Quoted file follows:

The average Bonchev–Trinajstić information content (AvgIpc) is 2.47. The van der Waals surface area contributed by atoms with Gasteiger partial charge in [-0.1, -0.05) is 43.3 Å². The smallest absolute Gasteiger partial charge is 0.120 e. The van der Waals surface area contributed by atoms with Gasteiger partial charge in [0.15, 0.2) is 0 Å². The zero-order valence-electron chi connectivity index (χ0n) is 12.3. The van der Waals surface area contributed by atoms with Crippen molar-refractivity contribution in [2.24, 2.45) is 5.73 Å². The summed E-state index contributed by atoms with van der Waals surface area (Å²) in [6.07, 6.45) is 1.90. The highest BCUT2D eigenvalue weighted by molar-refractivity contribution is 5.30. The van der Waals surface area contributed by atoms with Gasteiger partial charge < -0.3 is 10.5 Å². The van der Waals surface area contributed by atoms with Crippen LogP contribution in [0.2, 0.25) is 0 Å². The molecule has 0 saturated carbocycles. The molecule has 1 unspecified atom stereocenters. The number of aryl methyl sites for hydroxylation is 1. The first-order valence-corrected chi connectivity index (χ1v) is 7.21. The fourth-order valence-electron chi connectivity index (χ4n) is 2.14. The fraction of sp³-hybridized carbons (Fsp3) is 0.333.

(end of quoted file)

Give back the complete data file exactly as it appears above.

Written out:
The average Bonchev–Trinajstić information content (AvgIpc) is 2.47. The van der Waals surface area contributed by atoms with Gasteiger partial charge in [-0.1, -0.05) is 43.3 Å². The smallest absolute Gasteiger partial charge is 0.120 e. The van der Waals surface area contributed by atoms with Gasteiger partial charge in [0.15, 0.2) is 0 Å². The zero-order valence-electron chi connectivity index (χ0n) is 12.3. The van der Waals surface area contributed by atoms with Crippen molar-refractivity contribution in [2.24, 2.45) is 5.73 Å². The summed E-state index contributed by atoms with van der Waals surface area (Å²) in [6.07, 6.45) is 1.90. The highest BCUT2D eigenvalue weighted by molar-refractivity contribution is 5.30. The van der Waals surface area contributed by atoms with Gasteiger partial charge < -0.3 is 10.5 Å². The van der Waals surface area contributed by atoms with Crippen LogP contribution in [0.2, 0.25) is 0 Å². The molecule has 0 saturated carbocycles. The molecule has 1 unspecified atom stereocenters. The number of aryl methyl sites for hydroxylation is 1. The first-order valence-corrected chi connectivity index (χ1v) is 7.21. The fourth-order valence-electron chi connectivity index (χ4n) is 2.14. The fraction of sp³-hybridized carbons (Fsp3) is 0.333.